Thanks for reading!
Suzana Popovic-Montag & Tori Joseph
“Happy wife; happy life” is an adage that we are all familiar with.
I recently came across a decision of the Manitoba Supreme Court that I thought was worthy as an adage for estates and trusts practitioners. What caught my eye was the way Justice Allen opened his reasons for the decision in Hamm v. Hamm (Estate of), 2014 MBQB 14:
“It is a very risky business for a farmer or business owner to undertake an estate freeze without informing his or her spouse of the plan and indeed, without arranging for independent legal advice to have the ramifications of the freeze explained. It is even riskier to divest oneself of the shares and shareholder loan received from that estate freeze, again without informing one’s spouse.”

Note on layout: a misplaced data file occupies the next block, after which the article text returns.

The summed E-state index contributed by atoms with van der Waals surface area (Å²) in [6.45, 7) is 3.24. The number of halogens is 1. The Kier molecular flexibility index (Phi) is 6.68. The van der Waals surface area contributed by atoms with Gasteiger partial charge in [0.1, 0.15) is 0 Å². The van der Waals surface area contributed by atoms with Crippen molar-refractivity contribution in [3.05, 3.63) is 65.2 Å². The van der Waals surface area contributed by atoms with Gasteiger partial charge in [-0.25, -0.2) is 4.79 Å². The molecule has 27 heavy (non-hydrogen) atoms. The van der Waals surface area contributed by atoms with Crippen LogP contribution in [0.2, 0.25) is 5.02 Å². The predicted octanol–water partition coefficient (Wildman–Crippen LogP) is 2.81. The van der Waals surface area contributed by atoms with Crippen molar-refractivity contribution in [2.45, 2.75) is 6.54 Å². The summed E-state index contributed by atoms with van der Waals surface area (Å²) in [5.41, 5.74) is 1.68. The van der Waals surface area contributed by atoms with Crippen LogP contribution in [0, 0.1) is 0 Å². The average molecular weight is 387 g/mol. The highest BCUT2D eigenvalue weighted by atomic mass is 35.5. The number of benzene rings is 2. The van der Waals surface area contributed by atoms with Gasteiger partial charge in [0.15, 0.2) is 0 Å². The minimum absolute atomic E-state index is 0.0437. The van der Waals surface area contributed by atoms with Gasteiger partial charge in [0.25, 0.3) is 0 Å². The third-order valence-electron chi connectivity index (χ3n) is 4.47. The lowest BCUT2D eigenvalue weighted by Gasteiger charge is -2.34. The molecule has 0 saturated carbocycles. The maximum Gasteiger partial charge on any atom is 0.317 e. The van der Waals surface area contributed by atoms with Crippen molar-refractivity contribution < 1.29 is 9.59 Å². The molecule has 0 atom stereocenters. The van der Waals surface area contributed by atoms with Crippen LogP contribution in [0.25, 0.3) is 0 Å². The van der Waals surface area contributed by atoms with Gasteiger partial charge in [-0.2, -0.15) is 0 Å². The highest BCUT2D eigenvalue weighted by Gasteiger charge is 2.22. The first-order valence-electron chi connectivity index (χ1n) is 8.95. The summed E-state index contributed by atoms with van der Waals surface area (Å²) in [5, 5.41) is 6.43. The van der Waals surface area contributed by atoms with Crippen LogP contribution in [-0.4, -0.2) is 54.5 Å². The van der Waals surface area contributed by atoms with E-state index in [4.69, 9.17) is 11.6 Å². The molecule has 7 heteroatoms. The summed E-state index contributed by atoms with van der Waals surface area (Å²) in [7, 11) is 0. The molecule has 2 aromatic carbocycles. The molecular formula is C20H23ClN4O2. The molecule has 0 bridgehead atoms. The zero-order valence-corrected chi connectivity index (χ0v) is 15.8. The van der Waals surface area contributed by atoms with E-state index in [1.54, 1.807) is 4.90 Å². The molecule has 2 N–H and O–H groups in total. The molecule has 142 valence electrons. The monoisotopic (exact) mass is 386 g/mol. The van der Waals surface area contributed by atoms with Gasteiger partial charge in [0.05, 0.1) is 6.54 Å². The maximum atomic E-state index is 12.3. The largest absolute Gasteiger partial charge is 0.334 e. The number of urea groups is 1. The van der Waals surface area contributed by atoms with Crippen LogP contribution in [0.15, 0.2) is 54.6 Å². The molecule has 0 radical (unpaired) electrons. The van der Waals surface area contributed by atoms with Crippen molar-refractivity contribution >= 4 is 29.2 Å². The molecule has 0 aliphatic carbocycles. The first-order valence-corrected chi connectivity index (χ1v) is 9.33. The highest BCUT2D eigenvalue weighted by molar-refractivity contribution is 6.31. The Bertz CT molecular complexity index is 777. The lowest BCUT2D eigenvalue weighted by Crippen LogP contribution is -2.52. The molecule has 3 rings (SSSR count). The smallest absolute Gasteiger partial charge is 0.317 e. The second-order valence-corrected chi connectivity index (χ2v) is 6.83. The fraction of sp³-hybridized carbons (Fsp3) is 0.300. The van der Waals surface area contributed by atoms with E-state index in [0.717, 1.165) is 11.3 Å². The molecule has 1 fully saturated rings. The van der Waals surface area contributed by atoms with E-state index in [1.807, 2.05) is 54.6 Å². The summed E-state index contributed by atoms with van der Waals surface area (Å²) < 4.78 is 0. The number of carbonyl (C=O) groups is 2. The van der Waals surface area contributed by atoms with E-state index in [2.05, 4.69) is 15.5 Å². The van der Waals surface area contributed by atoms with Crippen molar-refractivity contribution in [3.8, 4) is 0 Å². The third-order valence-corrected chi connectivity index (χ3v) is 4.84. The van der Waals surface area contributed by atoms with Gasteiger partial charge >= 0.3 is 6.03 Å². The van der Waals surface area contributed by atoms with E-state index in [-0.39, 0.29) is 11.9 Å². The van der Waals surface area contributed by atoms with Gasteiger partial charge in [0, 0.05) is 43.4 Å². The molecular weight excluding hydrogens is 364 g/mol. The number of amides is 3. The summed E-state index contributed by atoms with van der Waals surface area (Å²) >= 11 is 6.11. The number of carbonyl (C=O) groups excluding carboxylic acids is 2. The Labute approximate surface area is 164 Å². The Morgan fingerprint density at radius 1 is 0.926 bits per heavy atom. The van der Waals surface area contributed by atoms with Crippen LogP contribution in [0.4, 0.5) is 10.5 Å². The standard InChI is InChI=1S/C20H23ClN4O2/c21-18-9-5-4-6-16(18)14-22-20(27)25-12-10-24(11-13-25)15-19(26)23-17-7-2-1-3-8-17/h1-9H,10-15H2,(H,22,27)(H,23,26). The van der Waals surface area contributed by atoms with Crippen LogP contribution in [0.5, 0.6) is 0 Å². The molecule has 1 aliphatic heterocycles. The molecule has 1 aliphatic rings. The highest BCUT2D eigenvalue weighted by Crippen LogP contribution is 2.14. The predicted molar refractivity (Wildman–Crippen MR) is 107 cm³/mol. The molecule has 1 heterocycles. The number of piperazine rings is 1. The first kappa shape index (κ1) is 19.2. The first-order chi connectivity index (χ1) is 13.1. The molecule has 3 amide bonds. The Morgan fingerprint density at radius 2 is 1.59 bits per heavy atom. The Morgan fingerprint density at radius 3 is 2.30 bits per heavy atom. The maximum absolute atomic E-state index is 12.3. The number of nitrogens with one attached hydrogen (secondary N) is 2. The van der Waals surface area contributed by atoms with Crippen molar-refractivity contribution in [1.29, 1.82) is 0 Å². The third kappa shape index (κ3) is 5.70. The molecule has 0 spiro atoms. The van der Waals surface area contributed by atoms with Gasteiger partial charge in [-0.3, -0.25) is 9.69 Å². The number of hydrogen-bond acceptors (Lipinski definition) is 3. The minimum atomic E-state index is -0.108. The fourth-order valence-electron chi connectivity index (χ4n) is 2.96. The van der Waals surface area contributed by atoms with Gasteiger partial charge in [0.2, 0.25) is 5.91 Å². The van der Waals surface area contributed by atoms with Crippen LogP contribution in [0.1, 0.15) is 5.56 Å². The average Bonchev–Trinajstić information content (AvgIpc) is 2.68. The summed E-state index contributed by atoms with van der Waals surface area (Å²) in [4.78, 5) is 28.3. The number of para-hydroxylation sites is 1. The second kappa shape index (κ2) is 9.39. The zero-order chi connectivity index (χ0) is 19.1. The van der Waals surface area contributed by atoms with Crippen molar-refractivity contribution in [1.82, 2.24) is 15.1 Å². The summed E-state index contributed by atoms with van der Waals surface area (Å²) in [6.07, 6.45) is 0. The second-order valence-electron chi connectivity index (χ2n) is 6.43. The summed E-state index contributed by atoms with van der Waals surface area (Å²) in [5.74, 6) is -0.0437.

The couple, in this case, were married for 41 years when the husband died. The husband was a widower with two sons and a daughter from his first marriage. The couple later had a daughter of their own. The couple and their children lived a typical farm life. In the late 90’s, the husband decided to pass the farm operation to his sons. This was done by way of an estate freeze. The sons were a part of some of the husband’s meetings with his lawyers and accountants, while his wife and daughters were not involved at all.
A NewCo was created in the course of the estate freeze. Over time, the husband’s land, machinery, and farm equipment were transferred into NewCo in exchange for preference shares and shareholder loans from NewCo. The husband also made a new Will that gave his interest in the NewCo to his sons. The husband did not tell his wife about this either and she only found out when he died.